I am not an expert on GEO Targeting, but I did do some research for another question and was not surprised by the answer. If a domain name is registered by a ccTLD (country code), there are two things that happen from Google's point of view. One, it knows what data centers should be populated primarily, and two, where searches are likely to come from. All of this can shift depending upon search performance.
For example, a Ukrainian site will be heavily populated in the data centers closest to Ukraine. But if the Ukrainian site is in English, it will also heavily populate in data centers in Europe that Ukrainian sites have performed well in. As well, the Ukrainian site will be populated in other data centers to a point. Lets say this site is popular in the U.S. Those data centers will also become heavily populated with the Ukrainian site. Think of load balancing more than anything. Google has it's own algorithms for this and that is what happens.
As well, sometimes the ccTLD is a clue to language, but no real assumption is made. Case in point, all the .cn sites written in English these days. It is surprising. For example, let's make it an obvious one, booger-snots.com.uk (just being silly here) is obviously in the UK, but likely shows up in most all Google data centers that serve English language searches. Why? because it is written in English. And that is your answer. GEO Targeting, if not sought by the site, does not apply except based upon search performance. Otherwise, the primary consideration is the language of the searcher.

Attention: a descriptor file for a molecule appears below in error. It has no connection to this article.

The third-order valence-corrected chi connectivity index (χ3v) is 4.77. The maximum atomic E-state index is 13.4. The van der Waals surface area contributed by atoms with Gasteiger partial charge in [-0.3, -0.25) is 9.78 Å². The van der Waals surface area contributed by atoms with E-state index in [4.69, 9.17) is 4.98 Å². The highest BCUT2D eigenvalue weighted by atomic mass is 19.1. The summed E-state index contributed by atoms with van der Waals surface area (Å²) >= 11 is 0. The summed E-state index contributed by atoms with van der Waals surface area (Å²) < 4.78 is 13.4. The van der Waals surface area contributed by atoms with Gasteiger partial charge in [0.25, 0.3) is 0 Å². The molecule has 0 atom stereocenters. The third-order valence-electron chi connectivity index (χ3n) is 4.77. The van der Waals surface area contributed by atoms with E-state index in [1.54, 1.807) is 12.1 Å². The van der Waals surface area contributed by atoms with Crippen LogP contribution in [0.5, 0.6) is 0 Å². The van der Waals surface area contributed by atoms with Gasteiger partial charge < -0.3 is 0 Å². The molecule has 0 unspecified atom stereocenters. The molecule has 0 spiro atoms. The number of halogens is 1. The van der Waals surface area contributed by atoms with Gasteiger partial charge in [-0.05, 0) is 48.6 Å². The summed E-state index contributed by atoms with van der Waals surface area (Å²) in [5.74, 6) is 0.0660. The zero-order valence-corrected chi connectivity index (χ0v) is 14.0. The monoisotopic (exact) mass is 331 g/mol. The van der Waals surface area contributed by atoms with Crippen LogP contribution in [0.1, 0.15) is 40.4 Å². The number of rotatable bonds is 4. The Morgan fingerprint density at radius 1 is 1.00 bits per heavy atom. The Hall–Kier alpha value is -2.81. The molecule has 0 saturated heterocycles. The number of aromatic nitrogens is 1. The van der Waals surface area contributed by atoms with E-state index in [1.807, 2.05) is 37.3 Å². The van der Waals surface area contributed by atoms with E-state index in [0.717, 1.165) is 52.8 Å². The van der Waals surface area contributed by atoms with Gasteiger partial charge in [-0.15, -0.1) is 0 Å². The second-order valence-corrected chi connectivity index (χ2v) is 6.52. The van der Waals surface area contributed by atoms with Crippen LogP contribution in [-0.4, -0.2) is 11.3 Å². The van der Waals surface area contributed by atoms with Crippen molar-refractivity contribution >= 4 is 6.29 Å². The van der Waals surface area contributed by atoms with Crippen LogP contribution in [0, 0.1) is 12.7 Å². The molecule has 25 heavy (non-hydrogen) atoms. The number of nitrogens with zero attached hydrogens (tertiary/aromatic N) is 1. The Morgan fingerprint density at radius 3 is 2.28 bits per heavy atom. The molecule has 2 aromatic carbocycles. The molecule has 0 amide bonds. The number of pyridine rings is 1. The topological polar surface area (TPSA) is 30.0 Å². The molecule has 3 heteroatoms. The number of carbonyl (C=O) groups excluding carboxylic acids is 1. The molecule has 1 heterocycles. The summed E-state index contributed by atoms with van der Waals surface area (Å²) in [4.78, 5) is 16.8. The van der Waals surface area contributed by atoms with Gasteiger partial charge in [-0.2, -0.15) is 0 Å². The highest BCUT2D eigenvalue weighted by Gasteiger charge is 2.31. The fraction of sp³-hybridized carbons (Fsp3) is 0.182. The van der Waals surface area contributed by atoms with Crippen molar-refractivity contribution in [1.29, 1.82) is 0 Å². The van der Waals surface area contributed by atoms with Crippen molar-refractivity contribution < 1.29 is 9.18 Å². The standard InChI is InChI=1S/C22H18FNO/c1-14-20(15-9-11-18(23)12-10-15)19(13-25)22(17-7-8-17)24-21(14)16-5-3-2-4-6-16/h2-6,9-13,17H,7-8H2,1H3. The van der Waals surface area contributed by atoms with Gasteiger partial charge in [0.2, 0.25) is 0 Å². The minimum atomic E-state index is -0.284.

Now, if you want to GEO Target your site, then I suggest you do. But if you want to be open to search throughout the world, the only consideration are the languages your site is available to.